Those who owe money
The state government can deny a handgun license request if an individual has been delinquent in paying child support or;other taxes.
Those who have a restraining order
The state government can deny a handgun license request if an individual is subject to a restraining order in a “spousal relationship.”
Those with a psychiatric disorder
The state government can deny a handgun license request if an individual has been diagnosed with a psychiatric disorder. The diagnosis by a licensed physician can include a condition related to the following:;
- Schizophrenia or delusional disorder
- Chronic dementia
- Dissociative identity disorder
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For The Most Part The Instructor Seemed To Be Less Concerned About Gun Safety Or Etiquette Than He Was In Helping Us To Not Get Arrested
“You have to cover yourself,” he explained. “Remember: Its your gun. No discharging the gun within 150 feet of a home or a highway. So if you see Bambi running across the highway, you do not go over and start shooting at her. Everybody understand?”
He then reminded us that we cannot exercise our right to bear arms while in prison. In general, “exercising our right” did seem to take priority over, erm, anything else about guns.
While the instructor did insist that we do our best to follow all laws and signs that restrict us from carrying a gun with us into certain places, he also made it clear that this was stupid, even though it was the law. “Picture your kids in a classroom right now, some maniac comes through and starts shooting at everyone. Theres no such thing as shelter.”
As if right on cue, he said, “The only thing that stops that guy is a gun. So they need to change that law so that teachers can start carrying guns. Everyone should be carrying a gun. If they havent realized that now, somethings gonna happen and they will. ‘Gun free zones’ do not work. They only bring the maniacs in.”
Then he sighed and conceded, “But if you do see a sign that says ‘no guns allowed,’ its best to just obey the rules, OK?”
When Can A Person Be Potentially Dangerous To Others
Not all mental illness may be a risk of harm to others. In the majority of cases when a patient is involuntarily admitted to a psychiatric inpatient unit, it is not because the person is a risk to others. Rather, it is more often the case that the person is at risk of harming himself, as in the case of a depressed, suicidal patient.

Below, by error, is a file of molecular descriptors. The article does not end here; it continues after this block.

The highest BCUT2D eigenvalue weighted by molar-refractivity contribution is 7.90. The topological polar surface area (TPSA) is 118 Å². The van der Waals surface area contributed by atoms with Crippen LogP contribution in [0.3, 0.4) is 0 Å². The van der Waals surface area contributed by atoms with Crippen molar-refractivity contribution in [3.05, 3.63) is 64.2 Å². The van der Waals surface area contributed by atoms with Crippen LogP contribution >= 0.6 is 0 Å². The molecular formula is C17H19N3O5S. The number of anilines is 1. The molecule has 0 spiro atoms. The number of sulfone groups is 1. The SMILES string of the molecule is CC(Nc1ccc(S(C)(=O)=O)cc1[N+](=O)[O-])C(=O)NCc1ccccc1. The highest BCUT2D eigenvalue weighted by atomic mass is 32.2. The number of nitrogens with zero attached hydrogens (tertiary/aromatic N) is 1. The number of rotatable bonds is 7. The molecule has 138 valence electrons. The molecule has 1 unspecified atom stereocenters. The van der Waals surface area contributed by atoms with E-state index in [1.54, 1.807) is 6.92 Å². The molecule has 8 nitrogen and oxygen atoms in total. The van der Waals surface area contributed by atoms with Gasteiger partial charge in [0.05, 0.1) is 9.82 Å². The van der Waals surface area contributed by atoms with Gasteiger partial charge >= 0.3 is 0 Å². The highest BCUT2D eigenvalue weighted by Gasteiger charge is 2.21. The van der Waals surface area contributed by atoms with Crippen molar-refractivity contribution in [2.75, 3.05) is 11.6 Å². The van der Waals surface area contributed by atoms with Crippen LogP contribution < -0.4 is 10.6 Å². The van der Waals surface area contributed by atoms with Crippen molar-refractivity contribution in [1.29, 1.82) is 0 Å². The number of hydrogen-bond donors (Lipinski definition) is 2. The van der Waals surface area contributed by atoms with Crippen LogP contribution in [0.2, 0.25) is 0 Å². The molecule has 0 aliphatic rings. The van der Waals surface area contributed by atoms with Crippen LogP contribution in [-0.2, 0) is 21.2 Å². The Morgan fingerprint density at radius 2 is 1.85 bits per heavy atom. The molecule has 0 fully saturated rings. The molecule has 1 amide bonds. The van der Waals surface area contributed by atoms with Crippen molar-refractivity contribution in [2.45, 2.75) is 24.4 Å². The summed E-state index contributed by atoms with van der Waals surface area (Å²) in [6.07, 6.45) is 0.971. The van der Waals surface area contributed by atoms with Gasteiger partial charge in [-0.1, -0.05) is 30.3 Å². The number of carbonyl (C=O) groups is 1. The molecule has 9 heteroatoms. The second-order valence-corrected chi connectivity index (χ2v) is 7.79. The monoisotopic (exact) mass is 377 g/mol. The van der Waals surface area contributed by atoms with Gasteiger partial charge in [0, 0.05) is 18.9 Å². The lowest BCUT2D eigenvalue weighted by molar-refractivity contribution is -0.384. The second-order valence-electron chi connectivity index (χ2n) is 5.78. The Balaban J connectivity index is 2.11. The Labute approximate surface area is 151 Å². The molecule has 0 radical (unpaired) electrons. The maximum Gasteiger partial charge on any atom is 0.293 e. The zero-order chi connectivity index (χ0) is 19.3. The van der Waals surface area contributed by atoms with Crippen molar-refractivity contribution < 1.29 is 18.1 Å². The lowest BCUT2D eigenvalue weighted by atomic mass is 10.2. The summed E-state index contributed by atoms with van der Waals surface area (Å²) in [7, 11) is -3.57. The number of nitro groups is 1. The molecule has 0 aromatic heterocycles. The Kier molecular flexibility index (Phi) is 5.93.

In psychiatric disorders, concerns about harm to others typically arise in acutely psychotic patients with paranoid delusions that convince them to harm others. This may happen in, but is not limited to schizophrenia, dementia, severe psychotic depression or psychotic bipolar illness.
Substance use, which can increase the risk of crime or psychosis, can also lead to intentions to harm others. Other situations, when a person could be a risk of harm to others, are personality disorders with a high level of impulsivity or lack of remorse, such as antisocial personality disorder.
But the reality is that most people with personality disorders do not seek treatment and are not known to mental health providers.
Its important to note that those with diagnosed serious mental illness, who are determined by a psychiatrist to be a serious risk of harm to themselves or others, already get admitted to acute or long-term inpatient care and are kept there until they are deemed not dangerous. Of course this happens only if they are brought in for psychiatric evaluation by others or law enforcement.
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Where The Petition Is Filed:
The petition is filed in the Virginia general district court where the individual resides.
Fortunately, there is no minimum residency requirement. For example, if you recently moved to Virginia Beach, you are not required to wait an arbitrary amount of time before filing the petition in the Virginia Beach General District Court. You can file the petition as soon as you consider yourself residing in Virginia Beach.
Up until recently, this created a very difficult problem for out-of-state residents. The statute did not specify where an out-of-state resident should file a petition, and some judges concluded that an out-of-state resident could not file a petition at all!
Fortunately, the General Assembly fixed this problem in 2017. Now, out-of-state residents are required to file the petition in the Virginia general district court for the city or county where the most recent commitment or admission occurred. For example, if you were committed in Henrico County but you then moved to North Carolina, your petition must be filed in Henrico County.